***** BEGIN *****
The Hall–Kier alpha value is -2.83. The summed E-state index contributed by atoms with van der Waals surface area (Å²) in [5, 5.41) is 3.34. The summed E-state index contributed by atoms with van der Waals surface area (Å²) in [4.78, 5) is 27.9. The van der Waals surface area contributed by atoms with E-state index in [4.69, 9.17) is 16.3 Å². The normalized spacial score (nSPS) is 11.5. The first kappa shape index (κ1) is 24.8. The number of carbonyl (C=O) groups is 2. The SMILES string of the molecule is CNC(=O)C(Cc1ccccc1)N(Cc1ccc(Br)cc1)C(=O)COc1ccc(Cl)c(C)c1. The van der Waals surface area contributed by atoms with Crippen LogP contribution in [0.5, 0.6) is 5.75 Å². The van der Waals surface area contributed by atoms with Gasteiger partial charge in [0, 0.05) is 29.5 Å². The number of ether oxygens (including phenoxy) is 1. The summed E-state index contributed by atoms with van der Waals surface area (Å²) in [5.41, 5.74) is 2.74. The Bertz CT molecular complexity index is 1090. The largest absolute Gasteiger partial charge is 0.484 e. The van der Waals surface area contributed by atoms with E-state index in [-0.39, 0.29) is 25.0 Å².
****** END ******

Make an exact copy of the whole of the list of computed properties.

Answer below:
The Hall–Kier alpha value is -2.83. The summed E-state index contributed by atoms with van der Waals surface area (Å²) in [5, 5.41) is 3.34. The summed E-state index contributed by atoms with van der Waals surface area (Å²) in [4.78, 5) is 27.9. The van der Waals surface area contributed by atoms with E-state index in [4.69, 9.17) is 16.3 Å². The normalized spacial score (nSPS) is 11.5. The first kappa shape index (κ1) is 24.8. The number of carbonyl (C=O) groups is 2. The SMILES string of the molecule is CNC(=O)C(Cc1ccccc1)N(Cc1ccc(Br)cc1)C(=O)COc1ccc(Cl)c(C)c1. The van der Waals surface area contributed by atoms with Crippen LogP contribution in [0.5, 0.6) is 5.75 Å². The van der Waals surface area contributed by atoms with Gasteiger partial charge in [0, 0.05) is 29.5 Å². The number of ether oxygens (including phenoxy) is 1. The summed E-state index contributed by atoms with van der Waals surface area (Å²) in [5.41, 5.74) is 2.74. The Bertz CT molecular complexity index is 1090. The largest absolute Gasteiger partial charge is 0.484 e. The van der Waals surface area contributed by atoms with E-state index in [-0.39, 0.29) is 25.0 Å².